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The Theory of Knowledge Implicit in Goethe's World Conception

On-line since: 30th November, 2012

B. EXPERIENCE


IV

Definition of the Concept of Experience

(See Exposition on Brief, Chapter 4)

T WO SPHERES thus stand over against one another, — our thinking and the objects with which this is occupied. These latter are designated, in so far as they are accessible to our observation, as the content of experience. Whether or not there are other objects of thought outside the field of our observation, and of what sort these may be, we shall for the moment leave undetermined. Our first task shall be to fix sharply the boundaries of the two spheres, experience and thought. We must first have experience before us in determinate outlines and then investigate the nature of thought. Here we enter upon the first task.

(See Notes to the New Edition, 1924, page 14)

What is experience? Every one is conscious of the fact that his thinking is kindled through collision with reality. Objects meet us in space and time; we become aware of an external world of many parts very highly complicated, and we live in a more or less richly elaborated inner world. The first form in which all this meets us is already fixed. We have no share in its coming to pass. It is as if springing forth from an unknown Beyond that reality first offers itself to the grasp of our senses and our minds. At first we can do nothing more than to permit our look to sweep over the multiplicity which meets us.

This first activity of ours is the grasp of the senses upon reality. We must grasp firmly what is offered to the senses, for it is only this that we can call pure experience.

We feel forthwith the need to penetrate by means of the classifying intellect into the unending multiplicity of forms, forces, colors, tones, etc., which appear to us. We are impelled to explain the mutual interdependencies of all the single entities that come to meet us. When an animal appears in a determinate region, we inquire regarding the influence of the latter upon the life of this animal; if we see that a stone begins to roll, we seek for other occurrences with which this is connected. But what comes about in this fashion is no longer pure experience. It has already a twofold origin — experience and thinking.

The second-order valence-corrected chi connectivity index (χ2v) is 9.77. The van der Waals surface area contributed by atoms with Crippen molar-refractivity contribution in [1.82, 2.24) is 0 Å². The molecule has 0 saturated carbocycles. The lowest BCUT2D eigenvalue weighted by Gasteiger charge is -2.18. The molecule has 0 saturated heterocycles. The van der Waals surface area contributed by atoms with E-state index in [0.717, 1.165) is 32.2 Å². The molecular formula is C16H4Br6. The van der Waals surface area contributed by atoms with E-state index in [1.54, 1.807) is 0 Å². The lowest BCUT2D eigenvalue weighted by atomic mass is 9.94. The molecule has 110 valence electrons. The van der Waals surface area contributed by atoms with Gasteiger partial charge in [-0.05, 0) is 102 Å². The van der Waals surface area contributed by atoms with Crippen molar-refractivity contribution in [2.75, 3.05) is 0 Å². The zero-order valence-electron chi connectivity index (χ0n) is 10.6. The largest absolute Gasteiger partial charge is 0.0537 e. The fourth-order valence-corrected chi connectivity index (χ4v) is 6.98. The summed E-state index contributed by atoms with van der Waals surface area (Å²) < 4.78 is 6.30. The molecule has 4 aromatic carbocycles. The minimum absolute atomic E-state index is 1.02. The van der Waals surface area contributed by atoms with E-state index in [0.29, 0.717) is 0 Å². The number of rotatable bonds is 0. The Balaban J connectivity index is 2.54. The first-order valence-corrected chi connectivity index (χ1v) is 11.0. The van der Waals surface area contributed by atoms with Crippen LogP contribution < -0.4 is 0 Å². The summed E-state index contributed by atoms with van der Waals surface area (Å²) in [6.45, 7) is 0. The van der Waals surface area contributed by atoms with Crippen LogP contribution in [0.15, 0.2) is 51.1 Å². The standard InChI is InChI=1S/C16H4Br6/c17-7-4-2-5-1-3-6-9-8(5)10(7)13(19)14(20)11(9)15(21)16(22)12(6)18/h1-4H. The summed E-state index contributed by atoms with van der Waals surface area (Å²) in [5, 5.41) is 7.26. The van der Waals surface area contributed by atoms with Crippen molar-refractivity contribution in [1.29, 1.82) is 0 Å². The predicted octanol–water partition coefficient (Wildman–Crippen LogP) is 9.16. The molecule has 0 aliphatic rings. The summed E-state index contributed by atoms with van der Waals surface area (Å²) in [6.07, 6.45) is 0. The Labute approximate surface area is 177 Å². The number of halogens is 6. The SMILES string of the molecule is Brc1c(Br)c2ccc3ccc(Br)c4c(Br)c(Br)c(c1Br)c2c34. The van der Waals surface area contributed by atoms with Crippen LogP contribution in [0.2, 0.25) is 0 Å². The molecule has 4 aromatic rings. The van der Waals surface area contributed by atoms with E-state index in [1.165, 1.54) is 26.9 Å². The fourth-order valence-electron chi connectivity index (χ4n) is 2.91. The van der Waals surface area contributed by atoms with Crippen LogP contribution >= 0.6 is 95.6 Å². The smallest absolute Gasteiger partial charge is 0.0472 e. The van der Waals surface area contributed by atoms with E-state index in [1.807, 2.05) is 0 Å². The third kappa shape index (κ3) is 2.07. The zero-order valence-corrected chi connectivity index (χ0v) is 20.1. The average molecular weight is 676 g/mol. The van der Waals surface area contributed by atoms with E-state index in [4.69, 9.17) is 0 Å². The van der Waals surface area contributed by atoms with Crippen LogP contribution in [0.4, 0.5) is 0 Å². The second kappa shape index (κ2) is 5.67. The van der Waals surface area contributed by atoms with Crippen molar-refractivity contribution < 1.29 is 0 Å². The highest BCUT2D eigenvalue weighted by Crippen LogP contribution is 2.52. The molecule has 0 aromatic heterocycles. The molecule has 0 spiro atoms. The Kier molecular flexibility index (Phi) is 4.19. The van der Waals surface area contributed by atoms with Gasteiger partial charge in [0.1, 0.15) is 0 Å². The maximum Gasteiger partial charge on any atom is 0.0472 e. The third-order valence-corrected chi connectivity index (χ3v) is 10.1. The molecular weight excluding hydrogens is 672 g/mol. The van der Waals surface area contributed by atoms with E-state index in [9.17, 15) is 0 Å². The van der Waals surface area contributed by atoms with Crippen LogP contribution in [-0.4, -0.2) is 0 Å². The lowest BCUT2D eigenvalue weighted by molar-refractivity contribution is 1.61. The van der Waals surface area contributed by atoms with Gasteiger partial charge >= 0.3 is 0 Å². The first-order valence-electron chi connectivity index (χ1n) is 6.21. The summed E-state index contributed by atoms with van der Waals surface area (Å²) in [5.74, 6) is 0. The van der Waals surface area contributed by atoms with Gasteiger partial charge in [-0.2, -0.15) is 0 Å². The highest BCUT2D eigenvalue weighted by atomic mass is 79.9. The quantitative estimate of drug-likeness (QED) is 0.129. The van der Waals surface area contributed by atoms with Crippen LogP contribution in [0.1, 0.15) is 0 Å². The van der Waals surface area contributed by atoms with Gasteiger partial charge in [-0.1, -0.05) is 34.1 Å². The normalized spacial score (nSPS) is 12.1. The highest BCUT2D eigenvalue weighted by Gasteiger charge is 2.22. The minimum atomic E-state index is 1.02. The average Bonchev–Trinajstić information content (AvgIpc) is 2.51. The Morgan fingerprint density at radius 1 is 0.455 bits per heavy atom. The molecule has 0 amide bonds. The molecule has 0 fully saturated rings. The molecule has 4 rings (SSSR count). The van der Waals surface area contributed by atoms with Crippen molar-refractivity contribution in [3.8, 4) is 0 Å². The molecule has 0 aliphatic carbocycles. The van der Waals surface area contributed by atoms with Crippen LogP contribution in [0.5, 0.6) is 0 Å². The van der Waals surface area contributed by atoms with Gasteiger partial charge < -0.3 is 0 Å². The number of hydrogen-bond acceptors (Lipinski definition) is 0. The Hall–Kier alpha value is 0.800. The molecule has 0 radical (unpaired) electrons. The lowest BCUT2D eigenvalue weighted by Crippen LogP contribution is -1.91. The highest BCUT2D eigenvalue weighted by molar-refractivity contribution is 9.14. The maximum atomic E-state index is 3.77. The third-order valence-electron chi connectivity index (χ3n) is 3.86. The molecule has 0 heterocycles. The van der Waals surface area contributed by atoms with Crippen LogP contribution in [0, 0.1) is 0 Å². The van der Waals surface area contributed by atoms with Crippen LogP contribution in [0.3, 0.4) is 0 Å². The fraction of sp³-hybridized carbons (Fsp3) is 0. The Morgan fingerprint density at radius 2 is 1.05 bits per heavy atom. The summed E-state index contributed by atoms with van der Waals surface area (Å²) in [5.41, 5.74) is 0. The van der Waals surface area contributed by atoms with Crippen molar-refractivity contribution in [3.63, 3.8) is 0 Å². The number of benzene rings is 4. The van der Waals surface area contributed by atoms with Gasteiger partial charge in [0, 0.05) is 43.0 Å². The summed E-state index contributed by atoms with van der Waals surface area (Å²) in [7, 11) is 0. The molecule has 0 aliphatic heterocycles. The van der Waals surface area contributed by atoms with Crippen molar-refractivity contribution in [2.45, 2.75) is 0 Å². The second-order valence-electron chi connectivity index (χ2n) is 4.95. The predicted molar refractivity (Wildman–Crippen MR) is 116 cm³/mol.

(See Notes to the New Edition, 1924, page 15)

Pure experience is that form of reality in which it appears to us when we meet it with the complete exclusion of ourselves.

It is to this form of reality that we may apply the words Goethe used in his essay entitledNature: “We are surrounded and encircled by her. Unbidden and without warning, she takes us up in the round of her dance.”

As regards the objects of the external senses, this fact stares us in the face, so that it will scarcely be denied by any one. A body appears at first before us as a complex of forms, colors, sensations of heat and light, which are suddenly there as if they had come forth from a primal source to us quite unknown.

The psychological conviction that the sense world, as it lies before us, is in itself nothing but a product of the interaction between our organism and an external world of molecules unknown to us does not contradict our assertion. If it were really true that color, heat, etc., were nothing more than the manner in which our organism is affected by the external world, yet the process which metamorphoses the occurrences of the external world into color, heat, etc., lies entirely beyond our consciousness. Whatever may be the role played in this by our organism, what appears to our thought as the already existent form of reality, not subject to our control — that is, experience — is not the molecular occurrence; it is those colors, tones, etc.

The matter is not so clear in the case of our inner life. But adequate consideration will here remove all doubt that our inner states also appear on the horizon of consciousness in the same form as do the things and facts of the external world. A feeling makes its impact upon me as does a sensation of light. The fact that I bring it into nearer relationship with my own personality has no significance from this point of view. We must go still further. Even thought itself appears to us at first as an item of experience. In the very act of examining our thought, we set it over against ourselves, we conceive its first form as coming from an unknown source.

This cannot be otherwise. Our thinking, especially when we lay hold upon its form as an individual activity within consciousness, is contemplation — that is, it directs the look outward toward what stands before it. Here it remains at first as activity. It would look into emptiness, into nothing, if something did not exist over against it.

Everything which is to become an object of our knowledge must adapt itself to this form of setting itself before us. We are incapable of lifting ourselves above this form. If we are to win in thinking a means for deeper penetration into the world, then thought itself must first become experience. We must seek for thought itself as one among the facts of experience.

Only thus will our world-conception avoid the loss of inner unity. This would occur at once should we attempt to bring into it an alien element. We stand facing pure experience and seeking within experience for that element which sheds light over itself and over the rest of reality.




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